Al Qaeda branch pressures governments for ransom payments

Al Qaeda’s branch in Mali and West Africa, Jama’at Nusrat al-Islam wal-Muslimin (JNIM, or the “Group for the Support of Islam and Muslims”), has released a new video addressing the families of several of its hostages. For years, JNIM and related al Qaeda groups have released updates concerning the captives’ status, showing they are alive and demanding payment for their release.

But according to an English-speaking jihadist whose face is obscured, JNIM has decided “to discontinue the release and production of videos concerning the captives held by the group for undisclosed reasons.”

The entire production, which is over 10 minutes long, is intended to pressure the hostages’ home governments into acting.

The video was produced by JNIM’s media arm, Az-Zallaqa, and its unit responsible for handling hostage-related messages, Al-Ezza Production.

An image at the beginning of the production (seen below) ties Az-Zallaqa to the media arms of three other al Qaeda branches: Al Qaeda in the Islamic Maghreb (Al-Andalus Media), Al Qaeda in the Arabian Peninsula (Al-Malahem Media), and Shabaab in Somalia (Al-Kataib Media).

Much of the message is focused on France, which JNIM blames for failing to negotiate the release of Sophie Petronin, a French humanitarian who was kidnapped in the city of Gao on Dec. 24, 2016. Al Qaeda’s men have agitated to secure a ransom for Petronin’s release on multiple occasions in the past.

The group now claims that the French government has “complete disregard” for her case, pointing to France’s recent commemoration of the 100-year anniversary of the end of the First World War in November. JNIM says this has occupied the French government’s attention, even though the French press has covered Petronin’s captivity in recent weeks. The video even includes a reference to French President Emmanuel Macron’s tense relationship with President Donald Trump, with on-screen text saying Macron “received a number of slaps to the face from his counterpart Trump!”

JNIM alleges “the French government is impeding the dossiers of all captives held by the group and specifically Sophie’s dossier,” adding that this is a “bitter truth that her family must acknowledge.”

The English-speaking spokesman for the organization directly addresses Sophie’s son, Sebastien, apologizing to him for his inability to visit with his mother and blaming France. JNIM’s front man praises Sebastien’s handling of the matter, while calling on him to embrace Islam. The JNIM speaker also discusses the cases of several other hostages: Iulian Ghergut (Romanian), Ken Elliott (Australian), Beatrice Stockly  (Swiss), and Gloria Navarez (Columbian). JNIM has featured each of their cases in previous videos and messages. [See FDD’s Long War Journal reports: Al Qaeda video shows its hostages in northern Mali and JNIM releases proof-of-life video for French hostage.]

“The leadership of JNIM also conveys to the families of the captives that the mujahideen are not responsible for the delay in resolving the release of the captives, but in fact it is the French government (i.e. the occupying state)who is directly responsible for impeding negotiations,” the JNIM spokesman says. “Subsequently, the governments of the captives in question are also impeding negotiations to a certain extent.”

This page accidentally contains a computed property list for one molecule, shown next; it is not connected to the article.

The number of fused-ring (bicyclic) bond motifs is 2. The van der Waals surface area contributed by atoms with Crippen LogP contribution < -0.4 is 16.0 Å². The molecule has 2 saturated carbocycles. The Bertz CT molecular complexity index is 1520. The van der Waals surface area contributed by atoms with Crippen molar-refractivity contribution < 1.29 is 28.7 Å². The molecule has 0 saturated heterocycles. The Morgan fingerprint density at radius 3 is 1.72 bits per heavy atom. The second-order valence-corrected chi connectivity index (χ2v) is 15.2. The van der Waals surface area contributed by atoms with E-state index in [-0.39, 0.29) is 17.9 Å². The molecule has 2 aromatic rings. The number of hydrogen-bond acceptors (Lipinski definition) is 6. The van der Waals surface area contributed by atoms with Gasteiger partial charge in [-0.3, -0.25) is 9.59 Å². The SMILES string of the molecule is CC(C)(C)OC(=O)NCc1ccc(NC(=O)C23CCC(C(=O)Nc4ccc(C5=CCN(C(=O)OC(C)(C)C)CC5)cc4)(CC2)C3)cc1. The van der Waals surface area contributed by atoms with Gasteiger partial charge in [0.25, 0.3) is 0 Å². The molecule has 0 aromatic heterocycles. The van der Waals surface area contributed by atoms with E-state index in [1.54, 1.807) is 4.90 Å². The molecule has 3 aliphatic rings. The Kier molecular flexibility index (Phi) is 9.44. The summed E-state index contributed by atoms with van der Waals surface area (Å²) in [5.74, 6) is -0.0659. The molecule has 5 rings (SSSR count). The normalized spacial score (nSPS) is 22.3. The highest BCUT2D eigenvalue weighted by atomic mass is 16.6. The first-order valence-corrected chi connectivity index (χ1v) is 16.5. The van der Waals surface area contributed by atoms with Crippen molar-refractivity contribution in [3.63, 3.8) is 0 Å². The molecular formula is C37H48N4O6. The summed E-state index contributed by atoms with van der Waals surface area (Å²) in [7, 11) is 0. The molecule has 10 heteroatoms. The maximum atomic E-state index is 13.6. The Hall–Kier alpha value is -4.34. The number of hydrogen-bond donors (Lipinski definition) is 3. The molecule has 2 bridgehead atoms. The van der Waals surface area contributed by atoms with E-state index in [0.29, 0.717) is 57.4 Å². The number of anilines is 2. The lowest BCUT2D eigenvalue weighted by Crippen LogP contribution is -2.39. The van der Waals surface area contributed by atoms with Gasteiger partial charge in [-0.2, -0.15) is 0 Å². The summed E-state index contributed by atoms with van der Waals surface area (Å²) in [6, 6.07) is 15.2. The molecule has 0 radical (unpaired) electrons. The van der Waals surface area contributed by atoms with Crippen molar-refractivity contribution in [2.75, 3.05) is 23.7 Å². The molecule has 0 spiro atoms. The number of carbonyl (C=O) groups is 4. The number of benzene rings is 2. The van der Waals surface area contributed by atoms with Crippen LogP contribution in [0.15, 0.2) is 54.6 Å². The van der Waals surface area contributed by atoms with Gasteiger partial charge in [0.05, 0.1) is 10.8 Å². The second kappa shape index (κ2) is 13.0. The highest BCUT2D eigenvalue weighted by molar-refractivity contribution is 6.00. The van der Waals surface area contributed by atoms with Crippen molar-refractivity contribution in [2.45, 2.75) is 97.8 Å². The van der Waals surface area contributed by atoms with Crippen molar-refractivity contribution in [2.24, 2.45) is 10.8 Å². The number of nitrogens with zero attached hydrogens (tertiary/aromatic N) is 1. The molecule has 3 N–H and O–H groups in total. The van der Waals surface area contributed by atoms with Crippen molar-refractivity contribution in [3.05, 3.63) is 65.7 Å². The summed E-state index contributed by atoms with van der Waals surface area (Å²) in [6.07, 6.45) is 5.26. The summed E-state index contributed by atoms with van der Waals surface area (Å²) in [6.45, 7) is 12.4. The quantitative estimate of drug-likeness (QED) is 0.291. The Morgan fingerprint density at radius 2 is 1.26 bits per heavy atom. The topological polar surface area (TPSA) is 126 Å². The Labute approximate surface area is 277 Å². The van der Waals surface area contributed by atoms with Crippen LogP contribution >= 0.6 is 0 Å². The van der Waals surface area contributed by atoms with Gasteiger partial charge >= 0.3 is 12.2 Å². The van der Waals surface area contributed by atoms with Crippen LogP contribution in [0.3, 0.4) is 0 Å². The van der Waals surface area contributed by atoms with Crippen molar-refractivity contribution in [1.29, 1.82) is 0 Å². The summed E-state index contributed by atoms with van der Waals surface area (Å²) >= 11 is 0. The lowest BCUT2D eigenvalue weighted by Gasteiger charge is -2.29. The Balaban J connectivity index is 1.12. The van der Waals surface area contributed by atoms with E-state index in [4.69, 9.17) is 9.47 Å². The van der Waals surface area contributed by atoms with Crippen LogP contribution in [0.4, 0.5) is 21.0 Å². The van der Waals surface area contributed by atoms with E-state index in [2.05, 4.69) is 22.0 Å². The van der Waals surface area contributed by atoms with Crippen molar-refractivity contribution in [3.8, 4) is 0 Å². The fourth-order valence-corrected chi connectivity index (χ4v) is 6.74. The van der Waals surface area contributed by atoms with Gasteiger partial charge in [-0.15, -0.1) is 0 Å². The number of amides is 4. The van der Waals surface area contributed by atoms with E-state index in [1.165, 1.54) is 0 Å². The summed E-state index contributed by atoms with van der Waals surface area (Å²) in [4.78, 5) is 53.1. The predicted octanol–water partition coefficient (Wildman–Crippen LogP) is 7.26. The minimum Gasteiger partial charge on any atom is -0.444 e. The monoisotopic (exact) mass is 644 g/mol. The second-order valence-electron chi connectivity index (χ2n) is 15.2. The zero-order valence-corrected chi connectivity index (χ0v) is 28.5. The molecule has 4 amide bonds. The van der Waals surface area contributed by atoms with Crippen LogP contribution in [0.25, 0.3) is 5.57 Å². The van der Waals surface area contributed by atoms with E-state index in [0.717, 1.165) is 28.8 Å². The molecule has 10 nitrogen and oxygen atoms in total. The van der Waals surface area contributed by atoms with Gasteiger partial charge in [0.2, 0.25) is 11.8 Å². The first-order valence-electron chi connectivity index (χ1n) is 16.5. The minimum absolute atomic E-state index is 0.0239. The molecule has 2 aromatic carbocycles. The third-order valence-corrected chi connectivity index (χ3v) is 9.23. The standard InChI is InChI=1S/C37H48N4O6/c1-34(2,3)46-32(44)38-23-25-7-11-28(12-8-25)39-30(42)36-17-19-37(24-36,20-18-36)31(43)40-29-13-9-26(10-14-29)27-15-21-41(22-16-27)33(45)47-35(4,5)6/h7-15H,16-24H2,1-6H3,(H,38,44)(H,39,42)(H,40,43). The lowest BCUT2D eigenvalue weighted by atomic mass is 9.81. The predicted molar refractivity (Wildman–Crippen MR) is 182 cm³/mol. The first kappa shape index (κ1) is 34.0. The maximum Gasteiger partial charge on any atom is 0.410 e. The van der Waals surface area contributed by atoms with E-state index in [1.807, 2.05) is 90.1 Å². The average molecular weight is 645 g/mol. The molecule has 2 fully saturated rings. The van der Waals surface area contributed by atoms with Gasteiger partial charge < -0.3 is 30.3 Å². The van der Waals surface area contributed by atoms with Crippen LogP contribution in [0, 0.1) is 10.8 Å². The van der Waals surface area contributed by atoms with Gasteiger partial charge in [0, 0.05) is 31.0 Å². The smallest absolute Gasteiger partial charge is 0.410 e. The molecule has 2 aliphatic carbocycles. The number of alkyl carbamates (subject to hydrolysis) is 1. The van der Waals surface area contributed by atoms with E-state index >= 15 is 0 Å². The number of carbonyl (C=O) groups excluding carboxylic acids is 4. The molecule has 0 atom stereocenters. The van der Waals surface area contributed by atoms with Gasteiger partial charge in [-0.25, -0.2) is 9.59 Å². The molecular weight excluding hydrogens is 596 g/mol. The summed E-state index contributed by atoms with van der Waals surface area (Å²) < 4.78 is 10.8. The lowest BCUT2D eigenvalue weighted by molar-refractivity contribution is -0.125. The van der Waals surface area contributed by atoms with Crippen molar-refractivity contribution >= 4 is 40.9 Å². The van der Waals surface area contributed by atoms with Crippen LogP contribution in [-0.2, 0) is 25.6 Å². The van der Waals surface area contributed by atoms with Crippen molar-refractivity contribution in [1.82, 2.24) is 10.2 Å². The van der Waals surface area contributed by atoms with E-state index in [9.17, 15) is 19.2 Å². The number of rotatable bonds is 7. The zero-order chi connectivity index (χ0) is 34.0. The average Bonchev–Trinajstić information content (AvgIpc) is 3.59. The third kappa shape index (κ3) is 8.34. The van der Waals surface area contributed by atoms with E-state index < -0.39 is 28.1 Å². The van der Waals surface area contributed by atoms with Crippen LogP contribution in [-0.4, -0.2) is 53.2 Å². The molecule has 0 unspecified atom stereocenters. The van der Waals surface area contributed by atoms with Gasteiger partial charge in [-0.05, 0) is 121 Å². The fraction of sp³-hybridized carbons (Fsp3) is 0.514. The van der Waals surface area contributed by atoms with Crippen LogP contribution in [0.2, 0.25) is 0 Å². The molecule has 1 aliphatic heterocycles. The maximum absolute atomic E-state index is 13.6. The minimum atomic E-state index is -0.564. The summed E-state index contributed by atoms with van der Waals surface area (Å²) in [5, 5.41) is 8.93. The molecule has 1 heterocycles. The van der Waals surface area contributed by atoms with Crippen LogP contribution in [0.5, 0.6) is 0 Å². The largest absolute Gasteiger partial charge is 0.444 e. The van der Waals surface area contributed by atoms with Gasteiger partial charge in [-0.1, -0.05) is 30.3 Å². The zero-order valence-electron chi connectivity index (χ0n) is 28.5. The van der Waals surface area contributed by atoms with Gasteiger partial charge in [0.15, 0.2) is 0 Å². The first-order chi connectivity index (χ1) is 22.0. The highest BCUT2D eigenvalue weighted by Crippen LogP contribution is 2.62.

The jihadist on camera addresses Stockly’s brother, criticizing him for his handling of the matter and saying that JNIM doesn’t need any lectures on Islam.He even goes so far as to blame Beatrice Stockly for her own captivity. The JNIM man says Stockly was captured in 2012 and then released with the understanding that she wouldn’t return to missionary work in the area. When Stockly returned, she was abducted once again, with the jihadists arguing that she broke their agreement.

The on-camera jihadist adds that Stockly’s brother should contact former JNIM hostages in order to use “appropriate channels” for negotiations, as none of the captives’ home governments are cooperating. The JNIM man calls on all of the hostages’ families to embraceIslam.

Hostage-taking has been a profitable business for al Qaeda in Africa. AQIM has received multiple ransom payments, totaling millions of dollars.

In the past, Al Qaeda’s senior leadership has assumed control of some hostage negotiations. Osama bin Laden wanted to use hostages as a bargaining chip to force France’s exit from the war in Afghanistan. Files recovered in bin Laden’s Abbottabad, Pakistan compound contained reports on the ransoms received and AQIM’s other activities throughout the region. [For more, see FDD’s Long War Journal report, Analysis: Al Qaeda central tightened control over hostage operations.]

Thomas Joscelyn is a Senior Fellow at the Foundation for Defense of Democracies and the Senior Editor for FDD's Long War Journal.

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